Denis K7GK manned the station but soon ran into problems with the antenna. My SGC smart-tuner was unstable on 7 MHz. The SWR jumped up and down. After a few QSY / retune cycles it would resume to work but this is not a desired situation for the coming 24 hours. When the tuner lost its match, the TX would fold back power because of high SWR, resulting in many question marks to repeat the serial number. This problem could be contained by cranking down the TX power from 200W to below 150 W. So be it. I have never had this problem as my rigs always have been 100W max. K7GK is probably right that this thing is not designed and rated for high duty cycle contesting for hours on end. The problem only occurred on 40 and not on 80 or 160. Again K7GK might be right that the dipole length is a problem on 7 MHz and that adding wire might make it easier on the tuner to find and keep a match.
Suddenly I had an idea to give us Wi-Fi after all. The PC has a PCI wireless interface with an external antenna. Ten years ago I made two bi-quad Wi-Fi antennas with an SMA jumper attached. I had troubles with the signal in the living room and wanted to boost the levels from the access point. What if I hooked up this antenna and put it outside the tent? I went to get the bi-quad and a SMA-to-N jumper. I held it up outside pointing at my access point 100m away while ON7GLF checked the Wi-Fi interface on the PC. Sure enough: SSID found, signal strength was two bars and the PC got connected. We took a cable tie and zipped it to one of the tent ropes. We had achieved clusterification! If the competitors use it, we might as well.
Then ON7GLF and I studied the BoG problem. Now this was useless so we decided to take another approach. We converted it to a plain beverage up in the air. This slightly improved the situation but still the loop was the better receiving antenna. Yay!
As darkness set we poured some more fuel into my generator and then OT1A and ON7GLF went home to sleep while K7GK and ON5ZO would pilot the station through the night. Actually it was Denis who ran relentlessly. I was listening along. K7GK is a true contester. Good ears, accurate logging, timely band changes. As the night progressed the score built, multipliers were worked and the temperature dropped. We tried to move a few Americans from 80 to 160 for the country multiplier but they each declined. ‘SRI’ or ‘QRN’ or whatever. Before I had predicted that our only hope for USA on 160 would be K3ZO. When Fred called us on 80, Denis proposed a QSY but even K3ZO thought it would not work.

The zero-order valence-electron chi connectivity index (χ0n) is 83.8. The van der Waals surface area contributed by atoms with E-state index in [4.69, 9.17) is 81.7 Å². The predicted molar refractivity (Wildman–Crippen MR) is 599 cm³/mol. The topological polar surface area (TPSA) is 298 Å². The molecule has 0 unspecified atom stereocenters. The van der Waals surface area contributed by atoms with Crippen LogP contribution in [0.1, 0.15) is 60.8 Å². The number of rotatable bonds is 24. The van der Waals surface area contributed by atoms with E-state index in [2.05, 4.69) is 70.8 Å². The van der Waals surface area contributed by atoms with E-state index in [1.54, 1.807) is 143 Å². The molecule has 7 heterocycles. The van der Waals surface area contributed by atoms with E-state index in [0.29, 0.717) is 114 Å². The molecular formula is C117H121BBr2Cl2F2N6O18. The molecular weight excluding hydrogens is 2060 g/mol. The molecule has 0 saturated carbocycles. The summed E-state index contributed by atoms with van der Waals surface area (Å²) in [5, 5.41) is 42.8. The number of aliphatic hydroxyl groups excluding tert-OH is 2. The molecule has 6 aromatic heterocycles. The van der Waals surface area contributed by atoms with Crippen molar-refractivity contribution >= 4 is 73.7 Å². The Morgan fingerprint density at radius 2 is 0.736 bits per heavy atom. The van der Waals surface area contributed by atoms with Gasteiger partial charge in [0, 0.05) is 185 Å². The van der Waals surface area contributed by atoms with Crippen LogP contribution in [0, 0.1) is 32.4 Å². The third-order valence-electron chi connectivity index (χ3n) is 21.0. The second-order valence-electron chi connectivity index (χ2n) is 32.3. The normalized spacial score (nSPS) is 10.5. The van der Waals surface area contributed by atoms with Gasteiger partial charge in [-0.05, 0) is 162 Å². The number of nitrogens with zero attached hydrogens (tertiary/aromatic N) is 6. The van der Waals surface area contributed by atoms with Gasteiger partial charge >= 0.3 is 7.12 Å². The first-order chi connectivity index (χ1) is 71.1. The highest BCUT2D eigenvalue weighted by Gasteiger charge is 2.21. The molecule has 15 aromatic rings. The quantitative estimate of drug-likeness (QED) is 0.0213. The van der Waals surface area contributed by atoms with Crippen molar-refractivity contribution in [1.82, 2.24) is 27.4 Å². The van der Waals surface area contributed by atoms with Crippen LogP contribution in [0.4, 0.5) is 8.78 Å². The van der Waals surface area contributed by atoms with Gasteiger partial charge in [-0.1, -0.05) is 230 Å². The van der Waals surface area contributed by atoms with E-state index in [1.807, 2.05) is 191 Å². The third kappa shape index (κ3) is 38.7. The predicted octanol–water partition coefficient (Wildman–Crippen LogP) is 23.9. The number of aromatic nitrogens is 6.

Around 3AM local time, so after almost twelve hours of which Denis had been operating a solid ten hours, he indicated he wanted to take a nap. I had to take over and much to my surprise I rather would have been listening along while he operated. I just wasn’t in a QSO making mood. Go figure! But it’s only fair that I take over and let him get some sleep. So I started operating and got called by K1ZZ on 80. Finally someone who agreed to make the move! I started calling CQ on the agreed 160m QRG but no one answered. Sunrise was nothing on 160 and the band got empty. After a minute or so I resumed the 80m run. K1ZZ came back to tell me he hadn’t heard me: ‘NIL on 160’. Thanks for trying anyway Dave!
Soon after I saw some car lights turning into view. The fresh relief crew! And just in time: my generator got a few short hiccups and then died all along. It ran out of fuel after almost eight hours. We started the other generator and let that one power the station.
I made some more QSO, even worked a ZL4 on 40m but then it was my turn to be tired. OT1A and ON7GLF took over. I went home to make coffee and provide hot water for tea. After bringing it to my fellows in the tent I walked back home to take a nap. It was 6.30 AM or so and I got greeted by the neighbor who’s up early. I briefly explained why we were there and what was happening. Then she wished me goodnight (after sunrise!) as I told her I needed a nap after a long day and night. Two hours later I was between sleeping and waking up when a roaring sound got my attention. The farmer of the adjacent field came to spray his crops. Good that we didn’t run wires or ropes on his terrain. I got up, put on some fresh clothes and went over to the tent. That crop spraying thing sure smells nasty.
Sunday slow day
You know from experience it’s about to come. Those boring six even seven hours that the whole thing slows down. Nearly a stand-still at times. Less than 20 QSO per hour. The best is behind us. K7GK was sleeping, OT1A was operating and ON7GLF, my youngest boy and I already took down the beverage antenna. A little later they rounded up their shift and I took over. ON7GLF had to return home and OT1A was the driver. Things were slow and boring. My neighbor ON4KV came along to say hello and we had a chat that I only had to interrupt now and then when someone answered my endless stream of CQ. Denis woke up, had some tea and something to eat and then he took over. He tried moving each and every caller to 80 and some even to 160. Sometimes with success. Sometimes ‘PSE QSY 160?’ yields ‘RR 5NN 002’.